Hands-on Impressions of the Kinect 2.0 and Its Features
Microsoft’s Kinect motion-control device was the butt of many jokes during its last-gen run, not too unlike Sony’s Move controller. Many gamers dismissed the technology as a gimmick, and most game developers never figured out the perfect way to use the Kinect to enhance their game’s gameplay. With that being said Microsoft has believed in the device since its release, and continues to push its benefits on gamers whether they like it or not. Microsoft is so in love with the Kinect that they decided to make it a mandatory pack-in item with the Xbox One, which released on November 22, 2013.
With the Xbox One out in the wild many gamers have had a chance to play around with the Kinect 2.0 sensor and its overhauled hardware. Upon first booting up the Xbox One its clear that the Kinect 2.0 is a major part of its user interface and operating system. One of the first things you’re asked to setup is the Kinect and its ability to see and hear you, so it can’t be escaped, but as you may have found out that may not be a bad thing.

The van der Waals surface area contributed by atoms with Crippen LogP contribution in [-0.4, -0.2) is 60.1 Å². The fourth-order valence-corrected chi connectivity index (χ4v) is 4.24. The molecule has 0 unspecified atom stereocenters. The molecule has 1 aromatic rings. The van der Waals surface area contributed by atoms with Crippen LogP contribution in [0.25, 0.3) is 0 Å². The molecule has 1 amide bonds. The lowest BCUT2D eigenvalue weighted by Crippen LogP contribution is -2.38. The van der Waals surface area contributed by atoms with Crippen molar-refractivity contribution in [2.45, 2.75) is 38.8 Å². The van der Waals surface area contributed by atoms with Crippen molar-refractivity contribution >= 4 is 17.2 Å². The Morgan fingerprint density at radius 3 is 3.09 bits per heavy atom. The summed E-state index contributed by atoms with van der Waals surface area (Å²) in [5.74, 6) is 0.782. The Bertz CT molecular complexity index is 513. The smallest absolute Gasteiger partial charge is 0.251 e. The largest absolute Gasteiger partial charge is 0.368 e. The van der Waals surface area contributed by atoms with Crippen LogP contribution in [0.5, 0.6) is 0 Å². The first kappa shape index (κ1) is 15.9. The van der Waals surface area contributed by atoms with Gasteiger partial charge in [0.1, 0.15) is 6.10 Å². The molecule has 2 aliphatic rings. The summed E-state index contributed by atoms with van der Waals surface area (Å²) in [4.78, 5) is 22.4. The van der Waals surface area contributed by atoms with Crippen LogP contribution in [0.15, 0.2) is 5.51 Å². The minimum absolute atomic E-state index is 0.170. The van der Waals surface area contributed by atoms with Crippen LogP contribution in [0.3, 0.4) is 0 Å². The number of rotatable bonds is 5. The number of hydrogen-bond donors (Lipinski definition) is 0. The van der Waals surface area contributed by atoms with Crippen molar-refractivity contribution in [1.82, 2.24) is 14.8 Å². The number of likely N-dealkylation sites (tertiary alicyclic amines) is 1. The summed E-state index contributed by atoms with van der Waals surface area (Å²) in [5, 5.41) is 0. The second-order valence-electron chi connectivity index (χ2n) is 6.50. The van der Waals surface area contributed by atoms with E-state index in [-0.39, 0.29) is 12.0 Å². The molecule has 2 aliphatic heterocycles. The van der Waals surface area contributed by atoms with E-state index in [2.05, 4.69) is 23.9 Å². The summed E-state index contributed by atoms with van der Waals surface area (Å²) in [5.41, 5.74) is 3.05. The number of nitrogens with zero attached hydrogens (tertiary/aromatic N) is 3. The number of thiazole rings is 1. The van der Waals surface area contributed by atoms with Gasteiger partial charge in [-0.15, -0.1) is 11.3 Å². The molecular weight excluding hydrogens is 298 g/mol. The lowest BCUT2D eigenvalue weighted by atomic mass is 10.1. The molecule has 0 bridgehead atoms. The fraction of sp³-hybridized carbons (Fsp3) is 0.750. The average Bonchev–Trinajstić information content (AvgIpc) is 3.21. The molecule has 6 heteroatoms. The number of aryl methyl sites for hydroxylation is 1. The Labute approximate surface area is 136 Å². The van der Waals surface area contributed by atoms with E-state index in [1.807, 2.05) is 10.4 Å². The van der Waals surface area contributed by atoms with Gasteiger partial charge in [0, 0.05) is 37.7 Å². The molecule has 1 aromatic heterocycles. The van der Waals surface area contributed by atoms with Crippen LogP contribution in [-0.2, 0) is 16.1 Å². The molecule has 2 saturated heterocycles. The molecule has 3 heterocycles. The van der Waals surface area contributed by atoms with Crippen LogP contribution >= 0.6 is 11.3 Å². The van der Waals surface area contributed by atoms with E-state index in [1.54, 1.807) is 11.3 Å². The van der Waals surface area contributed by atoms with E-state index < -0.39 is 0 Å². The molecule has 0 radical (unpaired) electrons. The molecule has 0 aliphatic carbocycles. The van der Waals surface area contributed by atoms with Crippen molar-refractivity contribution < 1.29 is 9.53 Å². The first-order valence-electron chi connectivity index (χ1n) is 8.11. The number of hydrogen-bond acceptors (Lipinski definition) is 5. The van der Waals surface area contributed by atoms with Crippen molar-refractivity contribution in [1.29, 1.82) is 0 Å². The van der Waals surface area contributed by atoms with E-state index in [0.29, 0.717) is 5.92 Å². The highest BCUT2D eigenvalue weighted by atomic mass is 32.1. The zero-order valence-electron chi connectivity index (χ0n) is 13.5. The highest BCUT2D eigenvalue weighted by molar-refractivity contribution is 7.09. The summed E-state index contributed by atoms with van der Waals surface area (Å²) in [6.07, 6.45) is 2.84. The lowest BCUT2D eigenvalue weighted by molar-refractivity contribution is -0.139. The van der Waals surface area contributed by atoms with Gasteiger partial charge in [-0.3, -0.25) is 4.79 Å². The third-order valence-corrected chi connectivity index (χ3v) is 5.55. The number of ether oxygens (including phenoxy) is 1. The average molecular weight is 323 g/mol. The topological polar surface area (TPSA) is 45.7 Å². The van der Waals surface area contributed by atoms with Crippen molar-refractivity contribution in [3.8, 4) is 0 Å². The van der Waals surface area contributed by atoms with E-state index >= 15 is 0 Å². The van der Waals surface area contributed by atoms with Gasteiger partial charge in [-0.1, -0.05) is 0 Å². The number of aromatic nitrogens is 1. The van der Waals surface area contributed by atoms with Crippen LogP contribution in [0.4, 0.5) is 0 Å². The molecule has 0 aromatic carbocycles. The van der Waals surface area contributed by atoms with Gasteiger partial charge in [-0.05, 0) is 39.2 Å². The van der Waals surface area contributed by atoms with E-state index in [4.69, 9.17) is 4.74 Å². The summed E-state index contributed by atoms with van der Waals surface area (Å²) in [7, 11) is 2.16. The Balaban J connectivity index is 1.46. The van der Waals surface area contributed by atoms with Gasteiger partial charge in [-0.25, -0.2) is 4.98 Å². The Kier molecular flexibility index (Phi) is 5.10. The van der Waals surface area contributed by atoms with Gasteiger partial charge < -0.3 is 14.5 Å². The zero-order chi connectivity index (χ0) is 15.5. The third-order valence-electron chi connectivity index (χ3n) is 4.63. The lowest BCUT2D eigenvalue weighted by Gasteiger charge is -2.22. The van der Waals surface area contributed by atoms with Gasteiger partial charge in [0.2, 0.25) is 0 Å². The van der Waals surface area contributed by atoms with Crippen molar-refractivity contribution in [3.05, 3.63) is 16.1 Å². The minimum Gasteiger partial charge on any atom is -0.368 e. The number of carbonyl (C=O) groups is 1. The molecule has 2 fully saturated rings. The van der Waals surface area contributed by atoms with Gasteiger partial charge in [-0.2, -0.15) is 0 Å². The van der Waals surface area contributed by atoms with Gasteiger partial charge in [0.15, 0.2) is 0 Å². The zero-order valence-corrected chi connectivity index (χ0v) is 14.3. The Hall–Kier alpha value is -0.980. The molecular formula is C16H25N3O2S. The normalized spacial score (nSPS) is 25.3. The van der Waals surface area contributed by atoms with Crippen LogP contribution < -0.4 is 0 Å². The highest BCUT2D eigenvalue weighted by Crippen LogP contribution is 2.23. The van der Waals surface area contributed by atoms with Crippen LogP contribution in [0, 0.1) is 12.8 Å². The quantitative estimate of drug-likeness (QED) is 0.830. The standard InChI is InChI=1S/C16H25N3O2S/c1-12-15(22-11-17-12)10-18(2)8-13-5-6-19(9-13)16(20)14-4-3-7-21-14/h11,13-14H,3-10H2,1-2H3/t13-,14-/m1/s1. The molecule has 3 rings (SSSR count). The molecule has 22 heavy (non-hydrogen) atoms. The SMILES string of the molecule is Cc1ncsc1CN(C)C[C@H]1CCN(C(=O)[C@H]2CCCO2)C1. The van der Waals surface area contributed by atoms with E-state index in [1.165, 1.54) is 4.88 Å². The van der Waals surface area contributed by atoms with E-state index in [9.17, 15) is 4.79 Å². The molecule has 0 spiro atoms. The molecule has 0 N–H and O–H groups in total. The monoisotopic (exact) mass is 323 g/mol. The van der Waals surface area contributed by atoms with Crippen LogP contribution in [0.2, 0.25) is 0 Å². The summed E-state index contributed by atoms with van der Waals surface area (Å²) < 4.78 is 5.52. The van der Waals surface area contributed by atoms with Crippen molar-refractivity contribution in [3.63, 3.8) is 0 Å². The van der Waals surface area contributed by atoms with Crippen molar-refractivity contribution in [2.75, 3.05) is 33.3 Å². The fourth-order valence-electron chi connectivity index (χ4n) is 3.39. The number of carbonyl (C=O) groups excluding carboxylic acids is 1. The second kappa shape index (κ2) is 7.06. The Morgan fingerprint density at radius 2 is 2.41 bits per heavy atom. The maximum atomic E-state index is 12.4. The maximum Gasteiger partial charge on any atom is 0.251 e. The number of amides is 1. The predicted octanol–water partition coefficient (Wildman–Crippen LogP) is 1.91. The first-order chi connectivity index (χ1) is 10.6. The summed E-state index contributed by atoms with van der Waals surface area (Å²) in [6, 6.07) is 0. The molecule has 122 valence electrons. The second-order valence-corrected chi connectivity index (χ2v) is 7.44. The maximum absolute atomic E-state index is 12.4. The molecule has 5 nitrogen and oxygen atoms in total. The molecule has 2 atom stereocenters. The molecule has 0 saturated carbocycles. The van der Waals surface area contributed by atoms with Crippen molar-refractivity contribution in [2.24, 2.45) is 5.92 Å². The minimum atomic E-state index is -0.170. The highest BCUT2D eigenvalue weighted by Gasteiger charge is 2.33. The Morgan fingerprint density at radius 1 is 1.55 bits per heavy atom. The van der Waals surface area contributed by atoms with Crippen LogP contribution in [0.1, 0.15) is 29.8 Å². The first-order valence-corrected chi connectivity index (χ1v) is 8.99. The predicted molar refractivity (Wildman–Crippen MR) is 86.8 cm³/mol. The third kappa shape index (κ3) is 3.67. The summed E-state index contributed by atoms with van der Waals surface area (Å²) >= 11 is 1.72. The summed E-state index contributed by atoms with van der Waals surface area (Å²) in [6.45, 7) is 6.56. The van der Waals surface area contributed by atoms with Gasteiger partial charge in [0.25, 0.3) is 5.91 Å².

During the setup process it’s immediately clear how much better the camera is on the Kinect sensor. It can see a much wider shot of your game space, effectively allowing you to not have to worry about where to place the Kinect. It no longer has to be directly in the middle of your setup, it can be anywhere with a decent viewing angle as long as it’s at least 2 ft off of the ground. I found this to be ideal considering that my entertainment center has become quite crowded now that I have the current-gen consoles mixed with the next-gen ones. The image the Kinect renders is also much clearer, making it simpler for the sensor to find you and recognize you.